Facial burns can be very serious depending on the severity and the extent of the area involved. Facial burns can affect the epidermis, which is the first layer of the skin or can be deeper, affecting the dermis which is the second layer of the skin. From 2009-2013, more than 200,000 Emergency Department visits were nationally reported as a result of burns to the head and neck (Heilbronn et al, 2015).
Facial burns affecting the Epidermis can happen as a result of severe sunburns as well flash burns resulting from various explosions. These burns may be associated with pain, redness and swelling of the face (oedema); they usually heal without leaving a scar on the face.
Deeper burns affecting the Epidermis and the Dermis may result from thermal, chemical, electrical injuries or flash burns from gas explosion. These burns may be associated with swelling of the face and pain, but when they are deep enough affecting the nerve endings which convey pain sensation these burns can be less painful. Usually deep burns leave scarring on the face when they heal.
Facial burns are important because they may lead to serious consequences; including but not limited to:
- Airway oedema and airway obstruction.
- Eye injury.
- Speech and swallowing dysfunction.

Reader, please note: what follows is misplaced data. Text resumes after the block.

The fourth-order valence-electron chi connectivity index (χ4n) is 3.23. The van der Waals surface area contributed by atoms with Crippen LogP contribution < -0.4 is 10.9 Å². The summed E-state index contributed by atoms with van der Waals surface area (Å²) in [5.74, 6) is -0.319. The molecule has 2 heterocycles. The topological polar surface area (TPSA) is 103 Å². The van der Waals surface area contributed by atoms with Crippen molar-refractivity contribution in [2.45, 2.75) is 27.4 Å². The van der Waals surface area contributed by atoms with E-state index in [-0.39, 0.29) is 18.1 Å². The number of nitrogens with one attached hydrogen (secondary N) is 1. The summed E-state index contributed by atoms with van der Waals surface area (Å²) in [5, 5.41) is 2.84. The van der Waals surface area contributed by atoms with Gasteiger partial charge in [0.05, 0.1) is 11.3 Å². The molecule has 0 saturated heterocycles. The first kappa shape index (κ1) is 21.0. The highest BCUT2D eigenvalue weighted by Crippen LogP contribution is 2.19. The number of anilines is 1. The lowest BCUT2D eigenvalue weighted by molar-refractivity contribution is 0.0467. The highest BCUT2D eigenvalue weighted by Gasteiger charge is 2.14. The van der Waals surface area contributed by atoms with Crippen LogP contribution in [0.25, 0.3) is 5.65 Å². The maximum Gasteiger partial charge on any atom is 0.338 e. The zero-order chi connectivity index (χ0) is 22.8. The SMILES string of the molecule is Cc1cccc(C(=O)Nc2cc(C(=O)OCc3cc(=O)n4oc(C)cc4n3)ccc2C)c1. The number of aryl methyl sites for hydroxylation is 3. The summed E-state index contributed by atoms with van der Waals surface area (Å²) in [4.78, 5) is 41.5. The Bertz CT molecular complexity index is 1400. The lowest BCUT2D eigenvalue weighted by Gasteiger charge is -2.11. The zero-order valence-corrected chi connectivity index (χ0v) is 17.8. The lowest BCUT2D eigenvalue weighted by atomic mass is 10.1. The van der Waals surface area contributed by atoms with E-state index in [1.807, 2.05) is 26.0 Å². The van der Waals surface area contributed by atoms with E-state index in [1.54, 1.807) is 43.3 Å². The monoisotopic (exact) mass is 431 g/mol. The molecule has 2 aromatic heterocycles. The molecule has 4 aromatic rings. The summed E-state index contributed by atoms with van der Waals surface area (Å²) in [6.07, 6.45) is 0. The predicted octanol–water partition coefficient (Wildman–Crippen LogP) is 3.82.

- Facial sensory deficiency.
- Facial scarring and disfigurement.
It is important to assess the following in a patient with facial burns while waiting for help to arrive:
- Airway patency (can they breathe?)
- Inhalation injury
- Associated injures that may result as the victim tries to escape from the cause of the burn.
The face is highly vascular and this gives it a high potential for self-healing when the burns are superficial. Topical antiseptic agents can be used to cleanse the burns on the face, to prepare for the application of further topical agents, or to prepare the burn for debridement (Ward, 1995). An example of an antiseptic agent is povidone iodine.
Topical antimicrobial agents are medications that play an important role in the topical burn treatment; they are used to minimize bacterial proliferation and fungal colonisation. The perfect antimicrobial agent used as a topical prophylactic agent would have a long acting duration, activity against a wide spectrum of micro-organism, the ability to penetrate dead and necrotic tissue without the body absorbing it, and having a low toxicity (Monafo 1990). Examples of antimicrobial agents are Silver nitrate and Silver sulphadiazine (SSD).
Alternative remedies are available in the form of topical therapy for the treatment of facial burns such as Aloe Vera gel which may expedite the rate of re-epithelisation (forming new tissue) and promote the wound healing process in partial thickness skin burns (Maenthaisong 2007). Honey is also another remedy that has been used for superficial and partial thickness burns, it is said to prevent bacterial overgrowth, form a physical barrier and may lead to more rapid healing.
This information is not intended nor implied to be a substitute for professional medical advice; it should not be used during any medical emergency or for the diagnosis or treatment of any medical condition. Call 911 for all medical emergencies.